Skip to main content

The color theory gives us a clear understanding of the harmonious relationships between colors. Colors are not just visual treats. They can also communicate messages by way of the various feelings they can inspire to people.

To understand the color theory, think of a wheel where colors are interconnected with each other. It is important to understand the meanings of each color because it can be used for business logos. A good logo has colors that can affect the perceptions of people.

Complementary colors work best with each other. Red and green, for example, are the traditional fare during Christmas. Blue and yellow are typically paired together as well as the colors orange and light blue. One can choose three out of four tetrad colors or achieve an analogous harmony with color combinations. Combining colors is more than an art than a science.

The Meaning of Colors

In a logo, every visual element can communicate a message about the quality of a brand. The choice of shape, typography, tagline and symbol can all have a direct impact on the appeal of a logo. However, the choice of colors leaves a logo open to more interpretation. From a psychological perspective, colors have meanings:

  • Red for vitality, aggressiveness, passion and strength
  • Pink for innocence, femininity, health and softness
  • Orange for warm exuberance, cheeriness and fun
  • Green for health, freshness and tranquility
  • Blue for dignity, security and authority
  • Purple for spirituality, royalty and sophistication
  • Brown for earthiness, subtle richness and utility
  • White for purity and honesty
  • Gray for authority, practicality and somberness
  • Black for boldness and distinctiveness

The Impact of Colors

Colors can add life to an otherwise boring and dull business logo. It adds vibrancy and reflects the various moods of people. Color perception can be studied through various disciplines; among them are composition, art and psychology.

The choice of colors for a logo is a tricky and tedious process. So much is at stake with a business logo. It embodies the quality of a brand. Therefore, the selection of logo colors is a vital process because it affects how people react to a logo.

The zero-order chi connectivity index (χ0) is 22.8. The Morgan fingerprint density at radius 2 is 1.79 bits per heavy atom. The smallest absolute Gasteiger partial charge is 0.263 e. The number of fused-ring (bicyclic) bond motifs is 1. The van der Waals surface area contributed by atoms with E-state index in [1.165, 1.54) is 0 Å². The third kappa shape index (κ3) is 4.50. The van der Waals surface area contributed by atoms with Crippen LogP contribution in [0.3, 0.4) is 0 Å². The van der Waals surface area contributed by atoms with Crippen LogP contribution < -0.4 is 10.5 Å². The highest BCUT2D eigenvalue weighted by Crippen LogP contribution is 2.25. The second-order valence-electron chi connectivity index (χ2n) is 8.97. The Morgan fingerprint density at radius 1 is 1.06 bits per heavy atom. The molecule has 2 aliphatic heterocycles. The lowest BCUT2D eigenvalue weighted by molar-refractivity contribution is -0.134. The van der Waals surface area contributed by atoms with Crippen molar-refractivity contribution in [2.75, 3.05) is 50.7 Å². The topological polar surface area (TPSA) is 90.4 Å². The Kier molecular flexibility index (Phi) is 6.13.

Ultimately, it is not only about choosing colors that look good for the logo. It is all about finding the right fit for the message of the brand.

When choosing logo colors, one should aim to please the target market and not the men behind the business. Different colors will affect the way your intended audience will see your brand. What they think is important because it contributes directly to sales and company performance.

In a logo, darker shades of a color can capture the attention of people faster than lighter shades. Thus, the visual prominence of a logo will be directly affected by the color choice. Tinker with the colors until one can arrive at a smart and creative combination for the brand. When in doubt, keep it simple.

Logos will also be used for online marketing campaigns as well. Consider choosing colors within the 256 color range for web browser safe colors. In designing a logo, its flexibility of use should also be a top consideration. It must look good whether as a computer icon or as a fully maximized billboard advertisement.

Designing a Business Logo

A business logo is more than just a simple image. It will become the very representation of a company. After establishing its presence to consumers, a business can use its logo to earn the loyalty of its target market. The mere sight of a logo can make them instantly trust the quality of the products or services because they are from a reputable brand.

Colors will significantly affect the way people look at a logo. It can also help as cues for their photographic memories about a brand. It is therefore important that a business gets its official colors right.

Mash Bonigala

Mash B. is the Founder & Creative Director of Logo Design Works. Since 1998, Mash has helped thousands of businesses express their brand messages through creative and award winning logo designs.